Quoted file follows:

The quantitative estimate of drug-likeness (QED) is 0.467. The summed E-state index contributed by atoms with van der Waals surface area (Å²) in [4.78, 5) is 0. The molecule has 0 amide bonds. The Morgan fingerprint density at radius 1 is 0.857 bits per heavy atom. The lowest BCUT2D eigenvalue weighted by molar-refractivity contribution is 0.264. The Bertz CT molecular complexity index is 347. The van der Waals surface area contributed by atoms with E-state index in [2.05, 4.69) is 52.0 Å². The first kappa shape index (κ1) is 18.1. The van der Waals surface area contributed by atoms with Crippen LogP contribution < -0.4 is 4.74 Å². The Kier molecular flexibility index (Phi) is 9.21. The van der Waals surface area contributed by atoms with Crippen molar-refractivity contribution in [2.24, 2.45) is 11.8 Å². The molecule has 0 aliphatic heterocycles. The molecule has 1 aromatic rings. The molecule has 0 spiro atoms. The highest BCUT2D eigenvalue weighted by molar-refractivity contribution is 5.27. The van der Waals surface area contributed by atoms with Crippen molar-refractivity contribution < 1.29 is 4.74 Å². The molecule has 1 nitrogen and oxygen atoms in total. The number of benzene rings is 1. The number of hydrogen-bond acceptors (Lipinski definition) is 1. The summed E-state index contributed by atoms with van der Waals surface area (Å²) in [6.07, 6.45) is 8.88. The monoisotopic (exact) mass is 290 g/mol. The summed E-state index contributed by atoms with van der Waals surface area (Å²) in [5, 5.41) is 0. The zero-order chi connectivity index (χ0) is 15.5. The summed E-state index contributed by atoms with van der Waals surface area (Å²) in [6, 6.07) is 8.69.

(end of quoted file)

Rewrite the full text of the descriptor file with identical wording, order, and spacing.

The quantitative estimate of drug-likeness (QED) is 0.467. The summed E-state index contributed by atoms with van der Waals surface area (Å²) in [4.78, 5) is 0. The molecule has 0 amide bonds. The Morgan fingerprint density at radius 1 is 0.857 bits per heavy atom. The lowest BCUT2D eigenvalue weighted by molar-refractivity contribution is 0.264. The Bertz CT molecular complexity index is 347. The van der Waals surface area contributed by atoms with E-state index in [2.05, 4.69) is 52.0 Å². The first kappa shape index (κ1) is 18.1. The van der Waals surface area contributed by atoms with Crippen LogP contribution < -0.4 is 4.74 Å². The Kier molecular flexibility index (Phi) is 9.21. The van der Waals surface area contributed by atoms with Crippen molar-refractivity contribution in [2.24, 2.45) is 11.8 Å². The molecule has 0 aliphatic heterocycles. The molecule has 1 aromatic rings. The molecule has 0 spiro atoms. The highest BCUT2D eigenvalue weighted by molar-refractivity contribution is 5.27. The van der Waals surface area contributed by atoms with Crippen molar-refractivity contribution < 1.29 is 4.74 Å². The molecule has 1 nitrogen and oxygen atoms in total. The number of benzene rings is 1. The number of hydrogen-bond acceptors (Lipinski definition) is 1. The summed E-state index contributed by atoms with van der Waals surface area (Å²) in [6.07, 6.45) is 8.88. The monoisotopic (exact) mass is 290 g/mol. The summed E-state index contributed by atoms with van der Waals surface area (Å²) in [5, 5.41) is 0. The zero-order chi connectivity index (χ0) is 15.5. The summed E-state index contributed by atoms with van der Waals surface area (Å²) in [6, 6.07) is 8.69.